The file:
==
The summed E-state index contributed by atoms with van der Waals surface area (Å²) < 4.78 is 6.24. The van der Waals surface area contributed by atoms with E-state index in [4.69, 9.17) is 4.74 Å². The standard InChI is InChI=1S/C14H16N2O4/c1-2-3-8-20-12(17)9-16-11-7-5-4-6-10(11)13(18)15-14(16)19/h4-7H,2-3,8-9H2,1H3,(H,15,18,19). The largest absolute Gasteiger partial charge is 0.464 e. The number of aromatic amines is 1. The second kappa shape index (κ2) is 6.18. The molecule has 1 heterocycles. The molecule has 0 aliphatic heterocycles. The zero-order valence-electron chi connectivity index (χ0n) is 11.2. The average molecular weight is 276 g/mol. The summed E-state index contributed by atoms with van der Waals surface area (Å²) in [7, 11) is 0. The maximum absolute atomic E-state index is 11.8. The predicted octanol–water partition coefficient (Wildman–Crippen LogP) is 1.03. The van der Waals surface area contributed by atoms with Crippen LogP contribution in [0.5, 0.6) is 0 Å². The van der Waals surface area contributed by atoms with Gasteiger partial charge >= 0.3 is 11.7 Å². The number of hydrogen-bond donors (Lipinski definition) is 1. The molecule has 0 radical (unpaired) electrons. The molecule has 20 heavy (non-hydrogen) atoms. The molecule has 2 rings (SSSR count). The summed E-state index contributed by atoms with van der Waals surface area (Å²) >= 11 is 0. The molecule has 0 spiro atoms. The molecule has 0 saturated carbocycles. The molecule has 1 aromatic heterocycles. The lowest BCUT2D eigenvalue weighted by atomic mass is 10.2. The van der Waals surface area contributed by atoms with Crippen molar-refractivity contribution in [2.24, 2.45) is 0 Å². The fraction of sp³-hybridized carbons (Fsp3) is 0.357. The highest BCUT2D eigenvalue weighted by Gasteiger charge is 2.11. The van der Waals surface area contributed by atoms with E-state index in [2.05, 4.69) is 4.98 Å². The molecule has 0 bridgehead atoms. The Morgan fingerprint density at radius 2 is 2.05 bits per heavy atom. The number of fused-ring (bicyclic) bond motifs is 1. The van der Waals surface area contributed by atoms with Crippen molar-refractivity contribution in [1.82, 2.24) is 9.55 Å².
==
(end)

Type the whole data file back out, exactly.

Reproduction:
The summed E-state index contributed by atoms with van der Waals surface area (Å²) < 4.78 is 6.24. The van der Waals surface area contributed by atoms with E-state index in [4.69, 9.17) is 4.74 Å². The standard InChI is InChI=1S/C14H16N2O4/c1-2-3-8-20-12(17)9-16-11-7-5-4-6-10(11)13(18)15-14(16)19/h4-7H,2-3,8-9H2,1H3,(H,15,18,19). The largest absolute Gasteiger partial charge is 0.464 e. The number of aromatic amines is 1. The second kappa shape index (κ2) is 6.18. The molecule has 1 heterocycles. The molecule has 0 aliphatic heterocycles. The zero-order valence-electron chi connectivity index (χ0n) is 11.2. The average molecular weight is 276 g/mol. The summed E-state index contributed by atoms with van der Waals surface area (Å²) in [7, 11) is 0. The maximum absolute atomic E-state index is 11.8. The predicted octanol–water partition coefficient (Wildman–Crippen LogP) is 1.03. The van der Waals surface area contributed by atoms with Crippen LogP contribution in [0.5, 0.6) is 0 Å². The van der Waals surface area contributed by atoms with Gasteiger partial charge >= 0.3 is 11.7 Å². The number of hydrogen-bond donors (Lipinski definition) is 1. The molecule has 0 radical (unpaired) electrons. The molecule has 20 heavy (non-hydrogen) atoms. The molecule has 2 rings (SSSR count). The summed E-state index contributed by atoms with van der Waals surface area (Å²) >= 11 is 0. The molecule has 0 spiro atoms. The molecule has 0 saturated carbocycles. The molecule has 1 aromatic heterocycles. The lowest BCUT2D eigenvalue weighted by atomic mass is 10.2. The van der Waals surface area contributed by atoms with Crippen molar-refractivity contribution in [2.24, 2.45) is 0 Å². The fraction of sp³-hybridized carbons (Fsp3) is 0.357. The highest BCUT2D eigenvalue weighted by Gasteiger charge is 2.11. The van der Waals surface area contributed by atoms with E-state index in [2.05, 4.69) is 4.98 Å². The molecule has 0 bridgehead atoms. The Morgan fingerprint density at radius 2 is 2.05 bits per heavy atom. The number of fused-ring (bicyclic) bond motifs is 1. The van der Waals surface area contributed by atoms with Crippen molar-refractivity contribution in [1.82, 2.24) is 9.55 Å².